something to honk about
Last night, when the results were still coming in, I was at work at the restaurant. As the results began to clarify, there was fear. The denial I was in left, and I felt scared. I could see fear in the eyes of my coworkers, my boss, the patrons. Today that fear turned to sadness for me.
I know many, many good friends who were crying and heartbroken this morning over the election results. I was instantly in tears myself when I realized that I needed to break the news to our children. We are in a state of mourning. Our loss is too great to describe.
We lost safety and security with this result. We lost faith and trust. We lost our balance. We lost our confidence. There is much we still have and all these things we’ve lost, we can gain back with time and a lot of hard work. But it will be a struggle.
I don’t have a television and I did not see, but clips, of either speech by Clinton or Trump. I do not know what the celebration by the Trump side looks like. All I see and feel is this massive heavy weight of sorrow among my closest people.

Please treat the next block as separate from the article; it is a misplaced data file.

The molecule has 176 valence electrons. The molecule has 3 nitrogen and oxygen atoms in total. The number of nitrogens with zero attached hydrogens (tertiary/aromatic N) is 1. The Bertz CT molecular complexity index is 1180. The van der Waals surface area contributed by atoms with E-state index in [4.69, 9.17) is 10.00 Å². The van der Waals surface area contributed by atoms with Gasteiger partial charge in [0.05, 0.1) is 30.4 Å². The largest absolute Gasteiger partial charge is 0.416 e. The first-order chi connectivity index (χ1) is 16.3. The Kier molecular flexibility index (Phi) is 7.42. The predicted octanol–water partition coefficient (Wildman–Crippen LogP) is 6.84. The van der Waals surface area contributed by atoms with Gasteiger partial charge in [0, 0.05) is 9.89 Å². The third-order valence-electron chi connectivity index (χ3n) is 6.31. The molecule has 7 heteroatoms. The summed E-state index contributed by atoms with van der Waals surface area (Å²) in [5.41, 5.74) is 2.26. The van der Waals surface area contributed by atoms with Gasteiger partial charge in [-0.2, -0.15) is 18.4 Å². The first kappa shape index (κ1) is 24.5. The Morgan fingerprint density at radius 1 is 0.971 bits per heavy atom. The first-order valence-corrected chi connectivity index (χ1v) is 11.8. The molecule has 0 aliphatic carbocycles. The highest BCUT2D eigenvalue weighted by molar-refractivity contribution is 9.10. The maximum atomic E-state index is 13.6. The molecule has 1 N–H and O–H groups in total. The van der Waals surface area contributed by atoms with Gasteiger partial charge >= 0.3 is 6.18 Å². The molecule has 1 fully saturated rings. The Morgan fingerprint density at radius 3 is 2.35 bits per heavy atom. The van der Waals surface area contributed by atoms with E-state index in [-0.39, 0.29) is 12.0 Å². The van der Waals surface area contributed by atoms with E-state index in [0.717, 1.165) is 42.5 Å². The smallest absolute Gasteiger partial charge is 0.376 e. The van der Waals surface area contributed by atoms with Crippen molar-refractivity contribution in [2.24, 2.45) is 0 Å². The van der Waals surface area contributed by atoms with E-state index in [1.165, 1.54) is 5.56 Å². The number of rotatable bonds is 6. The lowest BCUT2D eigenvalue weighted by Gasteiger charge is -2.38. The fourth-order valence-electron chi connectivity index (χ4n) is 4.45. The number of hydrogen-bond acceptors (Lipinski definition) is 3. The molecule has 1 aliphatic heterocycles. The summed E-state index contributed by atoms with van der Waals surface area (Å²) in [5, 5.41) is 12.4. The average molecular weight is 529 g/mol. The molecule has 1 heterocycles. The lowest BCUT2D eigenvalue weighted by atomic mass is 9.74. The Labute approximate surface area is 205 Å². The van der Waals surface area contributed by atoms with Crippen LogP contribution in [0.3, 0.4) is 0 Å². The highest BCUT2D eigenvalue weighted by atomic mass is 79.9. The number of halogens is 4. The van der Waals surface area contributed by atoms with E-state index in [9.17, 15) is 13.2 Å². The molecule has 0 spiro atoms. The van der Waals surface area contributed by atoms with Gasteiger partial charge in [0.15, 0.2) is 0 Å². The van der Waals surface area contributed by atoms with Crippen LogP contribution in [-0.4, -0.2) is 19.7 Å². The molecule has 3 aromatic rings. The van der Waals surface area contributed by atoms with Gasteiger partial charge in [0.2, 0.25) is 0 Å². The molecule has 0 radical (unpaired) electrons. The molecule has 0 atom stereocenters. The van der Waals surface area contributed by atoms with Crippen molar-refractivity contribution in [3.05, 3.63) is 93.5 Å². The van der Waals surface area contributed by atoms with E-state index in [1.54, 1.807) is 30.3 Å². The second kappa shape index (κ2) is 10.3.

And that fear is still there, too. Because many people today are now questioning the place they have here within our society. We have legitimate reason to believe that not everyone is equal or welcome under this new presidency. What does that mean for us as a diverse nation of mostly immigrants and descendants of immigrants?
I am part Asian. I have family members who are black and hispanic. I have friends who are gay. I know someone who is transgender. I work with someone who is a citizen, but wasn’t born in this country.
A victory for Trump feels like hate and rejection to all these people, to me.
Yet, I don’t hate anyone that voted for Trump. I suspect I may know and care about more than one person who has done so. I don’t hate them for it. I love them. Because I would never say that I love all these people – all these Asians, blacks, Hispanics, gays, transgenders, immigrants – I would never say that I love them in spite of our differences. I don’t see any differences. We are all the same. We are all human. Same goes for anyone that voted for Trump. They are not any different than me. We are all human.
What is that saying? “To err is human. To forgive is divine.”
I am not divine. It is not my place to forgive anyone. We are all doing our best, with what we’ve been given in this life, I firmly believe that.
Mourning a great loss like this is a process. But we can’t step away from our lives and take time for it. In the midst of our sorrow we must face the hard work of making it better. I don’t feel ready yet, but there is no time to waste. We need to help each other. We need to protect each other. We need to be strong and brave. Now more than ever.